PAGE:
Pediatric Neurology 51 (2014), pp. 758-759
Authors: Jóźwiak S, Kotulska K, Domańska-Pakieła D, Lojszczyk B, Syczewska M, Chmielewski D, Dunin-Wąsowicz D, Kmieć T, Szymkiewicz-Dangel J, Kornacka M, Kawalec W, Kuczyński D, Borkowska J, Tomaszek K, Jurkiewicz E, Respondek-Liberska M.
Eur J Paediatr Neurol. 2011 Sep;15(5):424-31. doi: 10.1016/j.ejpn.2011.03.010. Epub 2011 Apr 19.
- Background: Epilepsy appears in 70-80% of patients with tuberous sclerosis complex, most commonly in the first year of age. Early manifestation of epilepsy is associated with drug-resistant epilepsy and mental retardation in more than 80% of patients. Clinical epileptic seizures are preceded by deterioration of EEG recording thus infants with high risk of epilepsy can be identified.
- Aims: We hypothesized that preventative antiepileptic treatment of infants with multifocal activity on EEG might lower the incidence of drug-resistant epilepsy and mental retardation.
- Methods: Forty-five infants with early diagnosis of tuberous sclerosis complex were included in the open-label study. They were divided in two groups: standard (n=31) and preventative one (n=14). In standard group the antiepileptic treatment was launched early, but after the onset of seizures. In preventative group medication was commenced when active epileptic discharges were seen on EEG, but before the onset of clinical seizures. Children were followed till the end of 2 years of age.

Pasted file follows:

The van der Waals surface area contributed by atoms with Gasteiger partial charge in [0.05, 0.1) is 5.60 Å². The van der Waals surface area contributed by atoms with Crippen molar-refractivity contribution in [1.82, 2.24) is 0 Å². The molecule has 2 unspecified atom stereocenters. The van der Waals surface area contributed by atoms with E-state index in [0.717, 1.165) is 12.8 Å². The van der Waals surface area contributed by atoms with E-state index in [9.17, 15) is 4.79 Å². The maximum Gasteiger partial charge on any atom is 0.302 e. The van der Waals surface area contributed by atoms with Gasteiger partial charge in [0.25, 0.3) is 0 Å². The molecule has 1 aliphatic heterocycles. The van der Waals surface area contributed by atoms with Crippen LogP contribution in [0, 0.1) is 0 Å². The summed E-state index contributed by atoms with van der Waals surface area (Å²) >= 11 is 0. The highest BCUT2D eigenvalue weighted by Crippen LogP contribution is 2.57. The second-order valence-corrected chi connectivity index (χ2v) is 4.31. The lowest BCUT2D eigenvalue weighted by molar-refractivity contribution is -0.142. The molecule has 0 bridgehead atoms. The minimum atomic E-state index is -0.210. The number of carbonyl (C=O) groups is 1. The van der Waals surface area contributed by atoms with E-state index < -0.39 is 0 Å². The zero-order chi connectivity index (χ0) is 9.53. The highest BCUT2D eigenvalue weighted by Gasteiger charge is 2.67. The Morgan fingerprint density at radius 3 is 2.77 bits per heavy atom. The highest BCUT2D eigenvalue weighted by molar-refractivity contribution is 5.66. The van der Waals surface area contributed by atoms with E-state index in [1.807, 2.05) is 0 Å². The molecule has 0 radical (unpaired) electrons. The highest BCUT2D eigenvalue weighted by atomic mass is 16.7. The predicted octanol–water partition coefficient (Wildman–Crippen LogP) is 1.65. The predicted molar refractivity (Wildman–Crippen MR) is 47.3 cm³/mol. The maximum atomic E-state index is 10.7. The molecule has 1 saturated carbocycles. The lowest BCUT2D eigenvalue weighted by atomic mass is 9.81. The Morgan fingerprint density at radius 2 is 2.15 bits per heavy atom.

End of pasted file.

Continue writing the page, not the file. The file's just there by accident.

- Results: At 24 months of age mental retardation was significantly more frequent and severe in "standard" vs "preventative" group (48% vs 14%; p=0.031; mean IQ score 68.7 vs 92.3; p<0.05). The "preventative" group was characterized by higher ratio of seizure-free patients (93% vs 35%; p=0.004), lower incidence of drug-resistant epilepsy (7% vs 42%; p=0.021) and lower number of patients requiring polytherapy (21% vs 55%; 0.039) than the "standard group.
- Conclusions: Preventative antiepileptic treatment of infants with tuberous sclerosis complex and high risk of epilepsy markedly improves their neurodevelopmental outcome and reduces the incidence of drug-resistant seizures.
Eur J Paediatr Neurol. 2012 Nov;16(6):582-6. doi: 10.1016/j.ejpn.2012.05.004. Epub 2012 Jun 12.
Tuberous sclerosis complex (TSC) is a leading genetic cause of epilepsy. TSC-associated epilepsy generally begins during the first year of life, and is associated with neurodevelopmental and cognitive problems. Management is challenging and seizures tend to persist in a large proportion of patients despite pharmacological and surgical treatment. This report summarizes the clinical recommendations for the management of TSC-associated epilepsy made by a panel of European experts in March 2012. Current treatment options and outstanding questions are outlined.